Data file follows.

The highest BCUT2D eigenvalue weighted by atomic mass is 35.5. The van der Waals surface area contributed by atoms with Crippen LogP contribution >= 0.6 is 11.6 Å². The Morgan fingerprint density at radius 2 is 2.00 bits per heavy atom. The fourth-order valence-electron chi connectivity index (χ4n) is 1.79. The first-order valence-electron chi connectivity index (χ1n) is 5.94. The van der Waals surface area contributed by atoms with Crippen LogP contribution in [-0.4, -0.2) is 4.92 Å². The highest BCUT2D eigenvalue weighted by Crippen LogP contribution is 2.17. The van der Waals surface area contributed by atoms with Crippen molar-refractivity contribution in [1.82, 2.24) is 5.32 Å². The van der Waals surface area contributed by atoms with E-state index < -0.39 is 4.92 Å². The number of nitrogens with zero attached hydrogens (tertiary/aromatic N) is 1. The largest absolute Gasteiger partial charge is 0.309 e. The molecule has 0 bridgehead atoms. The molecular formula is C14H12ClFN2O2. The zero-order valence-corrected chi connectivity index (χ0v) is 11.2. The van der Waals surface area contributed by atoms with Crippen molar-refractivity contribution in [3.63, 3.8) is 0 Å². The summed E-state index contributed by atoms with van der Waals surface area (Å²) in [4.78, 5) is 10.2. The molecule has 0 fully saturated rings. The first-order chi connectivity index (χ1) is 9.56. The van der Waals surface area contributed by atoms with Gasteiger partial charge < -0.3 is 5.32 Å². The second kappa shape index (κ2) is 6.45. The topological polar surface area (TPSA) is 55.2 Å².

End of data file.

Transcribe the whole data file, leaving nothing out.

The highest BCUT2D eigenvalue weighted by atomic mass is 35.5. The van der Waals surface area contributed by atoms with Crippen LogP contribution >= 0.6 is 11.6 Å². The Morgan fingerprint density at radius 2 is 2.00 bits per heavy atom. The fourth-order valence-electron chi connectivity index (χ4n) is 1.79. The first-order valence-electron chi connectivity index (χ1n) is 5.94. The van der Waals surface area contributed by atoms with Crippen LogP contribution in [-0.4, -0.2) is 4.92 Å². The highest BCUT2D eigenvalue weighted by Crippen LogP contribution is 2.17. The van der Waals surface area contributed by atoms with Crippen molar-refractivity contribution in [1.82, 2.24) is 5.32 Å². The van der Waals surface area contributed by atoms with E-state index < -0.39 is 4.92 Å². The number of nitrogens with zero attached hydrogens (tertiary/aromatic N) is 1. The largest absolute Gasteiger partial charge is 0.309 e. The molecule has 0 bridgehead atoms. The molecular formula is C14H12ClFN2O2. The zero-order valence-corrected chi connectivity index (χ0v) is 11.2. The van der Waals surface area contributed by atoms with Crippen molar-refractivity contribution in [3.63, 3.8) is 0 Å². The summed E-state index contributed by atoms with van der Waals surface area (Å²) in [4.78, 5) is 10.2. The molecule has 0 fully saturated rings. The first-order chi connectivity index (χ1) is 9.56. The van der Waals surface area contributed by atoms with Gasteiger partial charge < -0.3 is 5.32 Å². The second kappa shape index (κ2) is 6.45. The topological polar surface area (TPSA) is 55.2 Å².